London is  likely referring to the place (The Buddhist Society) where a final agreement was reached after “lengthy and laborious negotiations” between the Buddhist National Unions of the UK, France, Germany, Switzerland, Belgium, the Netherlands, Italy and Austria. Some of the pioneers present were the Brit Arthur Burton-Stibbon (who was council member of The Buddhist Society at the time and became the second president of the EBU), the French Paul Arnold (first president of the EBU) and the Italian Vincenzo Piga.

It was decided that the non-profit organisation would be created under French law, which happened in Paris on 13th October 1975.

The venue of the Annual General Meeting changes from year to year and is provided by member organisations of the EBU. Just before the end of the Cold War, a meeting was held on the Communist side of the Iron Curtain (Hungary, 1989). 

A list of all EBU AGM’s from 1975 till present

Initially, only National Buddhist Unions could become member of the EBU.
In 1983, the constitution was amended to open up to international and regional European Buddhist organisations. At present, individual membership is still not possible.

meet our members

In 2013 in Churwalden (Switzerland), the AGM adopted a new and present-day ‘Statement of Mission, Vision, Values and Goals’ to fine-tune our goals and the values that guide our actions.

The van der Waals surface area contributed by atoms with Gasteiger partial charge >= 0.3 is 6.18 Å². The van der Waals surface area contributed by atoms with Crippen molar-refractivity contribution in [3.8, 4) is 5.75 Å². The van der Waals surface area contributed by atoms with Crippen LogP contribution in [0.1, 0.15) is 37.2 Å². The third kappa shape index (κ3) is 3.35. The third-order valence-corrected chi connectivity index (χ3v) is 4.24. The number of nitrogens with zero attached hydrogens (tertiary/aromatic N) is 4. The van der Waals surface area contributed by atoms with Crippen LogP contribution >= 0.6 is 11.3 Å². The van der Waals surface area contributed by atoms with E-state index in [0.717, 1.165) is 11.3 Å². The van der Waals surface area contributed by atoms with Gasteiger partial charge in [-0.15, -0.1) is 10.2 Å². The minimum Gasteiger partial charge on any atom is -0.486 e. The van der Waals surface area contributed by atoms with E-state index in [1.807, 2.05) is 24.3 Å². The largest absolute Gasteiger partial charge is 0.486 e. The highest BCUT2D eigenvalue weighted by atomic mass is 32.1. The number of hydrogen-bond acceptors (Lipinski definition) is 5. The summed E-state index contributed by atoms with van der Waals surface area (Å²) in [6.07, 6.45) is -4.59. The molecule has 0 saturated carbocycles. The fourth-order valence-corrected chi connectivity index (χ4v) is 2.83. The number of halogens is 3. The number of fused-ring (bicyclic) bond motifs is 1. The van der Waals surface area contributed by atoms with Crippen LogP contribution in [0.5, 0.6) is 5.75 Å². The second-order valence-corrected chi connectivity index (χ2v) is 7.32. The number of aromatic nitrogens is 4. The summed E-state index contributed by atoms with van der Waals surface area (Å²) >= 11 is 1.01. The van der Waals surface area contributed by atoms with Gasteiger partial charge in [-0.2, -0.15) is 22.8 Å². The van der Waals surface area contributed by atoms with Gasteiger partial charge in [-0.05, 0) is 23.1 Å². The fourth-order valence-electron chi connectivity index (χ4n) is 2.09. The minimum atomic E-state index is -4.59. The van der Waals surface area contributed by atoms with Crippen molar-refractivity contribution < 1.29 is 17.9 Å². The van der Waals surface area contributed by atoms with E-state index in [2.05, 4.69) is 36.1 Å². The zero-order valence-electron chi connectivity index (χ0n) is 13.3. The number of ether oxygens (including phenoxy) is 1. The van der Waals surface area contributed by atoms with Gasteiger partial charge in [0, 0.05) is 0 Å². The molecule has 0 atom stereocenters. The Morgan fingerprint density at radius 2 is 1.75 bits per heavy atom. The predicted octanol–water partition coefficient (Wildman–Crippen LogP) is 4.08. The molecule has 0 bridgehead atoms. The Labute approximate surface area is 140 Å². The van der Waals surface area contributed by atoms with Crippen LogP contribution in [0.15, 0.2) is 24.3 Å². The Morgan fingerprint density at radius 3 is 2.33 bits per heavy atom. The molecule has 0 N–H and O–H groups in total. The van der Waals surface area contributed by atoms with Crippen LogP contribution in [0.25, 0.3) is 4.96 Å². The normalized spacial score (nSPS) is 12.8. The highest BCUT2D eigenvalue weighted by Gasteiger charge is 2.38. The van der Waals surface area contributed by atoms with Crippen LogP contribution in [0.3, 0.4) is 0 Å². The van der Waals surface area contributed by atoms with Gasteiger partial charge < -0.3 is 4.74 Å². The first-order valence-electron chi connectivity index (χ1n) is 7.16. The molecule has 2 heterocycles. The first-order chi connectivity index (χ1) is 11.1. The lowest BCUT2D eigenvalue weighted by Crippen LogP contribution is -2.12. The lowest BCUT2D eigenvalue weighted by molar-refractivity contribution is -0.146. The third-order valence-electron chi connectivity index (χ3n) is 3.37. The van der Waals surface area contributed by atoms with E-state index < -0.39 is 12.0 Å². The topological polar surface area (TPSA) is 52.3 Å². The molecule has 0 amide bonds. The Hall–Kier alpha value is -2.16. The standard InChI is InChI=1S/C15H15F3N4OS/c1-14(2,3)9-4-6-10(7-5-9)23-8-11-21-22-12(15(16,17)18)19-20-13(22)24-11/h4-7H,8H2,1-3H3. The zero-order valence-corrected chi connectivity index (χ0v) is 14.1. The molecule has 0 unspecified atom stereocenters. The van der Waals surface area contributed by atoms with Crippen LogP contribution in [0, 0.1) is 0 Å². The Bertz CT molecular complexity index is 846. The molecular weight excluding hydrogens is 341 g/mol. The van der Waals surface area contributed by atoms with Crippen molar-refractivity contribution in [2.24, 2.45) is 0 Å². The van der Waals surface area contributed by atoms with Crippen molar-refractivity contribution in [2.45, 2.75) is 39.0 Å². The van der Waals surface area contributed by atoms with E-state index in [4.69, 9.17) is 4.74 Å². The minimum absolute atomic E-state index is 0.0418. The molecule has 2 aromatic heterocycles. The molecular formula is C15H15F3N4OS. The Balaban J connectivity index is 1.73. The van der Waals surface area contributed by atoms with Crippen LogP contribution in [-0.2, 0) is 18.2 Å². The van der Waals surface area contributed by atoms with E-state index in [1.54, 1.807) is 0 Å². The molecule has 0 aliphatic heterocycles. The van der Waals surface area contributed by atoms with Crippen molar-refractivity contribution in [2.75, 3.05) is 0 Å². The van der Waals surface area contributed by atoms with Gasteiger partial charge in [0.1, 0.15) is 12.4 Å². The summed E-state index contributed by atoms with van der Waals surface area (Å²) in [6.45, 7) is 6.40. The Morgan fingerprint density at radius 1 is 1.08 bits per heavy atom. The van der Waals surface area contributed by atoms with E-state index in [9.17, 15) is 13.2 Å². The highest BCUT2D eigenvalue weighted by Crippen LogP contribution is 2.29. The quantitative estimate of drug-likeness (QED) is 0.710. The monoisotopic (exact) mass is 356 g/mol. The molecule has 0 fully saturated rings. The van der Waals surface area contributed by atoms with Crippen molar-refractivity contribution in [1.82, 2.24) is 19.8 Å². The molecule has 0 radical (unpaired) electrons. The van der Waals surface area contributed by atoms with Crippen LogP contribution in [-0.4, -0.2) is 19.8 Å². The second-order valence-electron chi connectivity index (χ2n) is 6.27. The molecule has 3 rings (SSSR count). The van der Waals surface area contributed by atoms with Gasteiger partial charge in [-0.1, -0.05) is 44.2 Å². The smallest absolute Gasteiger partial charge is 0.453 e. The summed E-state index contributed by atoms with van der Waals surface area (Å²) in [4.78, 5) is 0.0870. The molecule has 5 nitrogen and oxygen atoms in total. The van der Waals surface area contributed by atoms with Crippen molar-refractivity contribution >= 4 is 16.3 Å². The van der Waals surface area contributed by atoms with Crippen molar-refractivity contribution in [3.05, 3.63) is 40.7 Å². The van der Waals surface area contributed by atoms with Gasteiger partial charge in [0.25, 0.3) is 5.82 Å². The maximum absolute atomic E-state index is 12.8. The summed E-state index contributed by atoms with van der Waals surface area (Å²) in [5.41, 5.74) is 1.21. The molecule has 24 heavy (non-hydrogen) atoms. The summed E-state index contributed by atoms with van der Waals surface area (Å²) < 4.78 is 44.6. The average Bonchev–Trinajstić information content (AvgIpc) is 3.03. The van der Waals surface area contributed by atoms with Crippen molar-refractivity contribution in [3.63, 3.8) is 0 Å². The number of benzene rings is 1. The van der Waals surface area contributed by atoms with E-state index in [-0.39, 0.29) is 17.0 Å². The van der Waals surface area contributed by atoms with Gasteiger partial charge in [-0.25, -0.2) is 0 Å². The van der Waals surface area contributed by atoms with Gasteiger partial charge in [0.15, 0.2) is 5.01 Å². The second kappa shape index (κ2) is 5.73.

Read more: EBU Statement of Mission, Vision, Values and Goals


III: European Buddhist Congresses

In the decades after the war, the need was felt to pick up the tradition of the 1930’s again to organise Buddhist meetings on a European level. The first series of new European congresses were organised by the Pali Buddhist Union, but for Theravada traditions only (The Hague – Nov. 1970, Hanover – May 1972 and London – May 1974). The EBU then took over, organising international congresses on Buddhism in Europe for all traditions.

The first EBU congress took place at the UNESCO building in Paris from 15th to 18th June 1979, with the participation of over 250 representatives from 15 European Countries.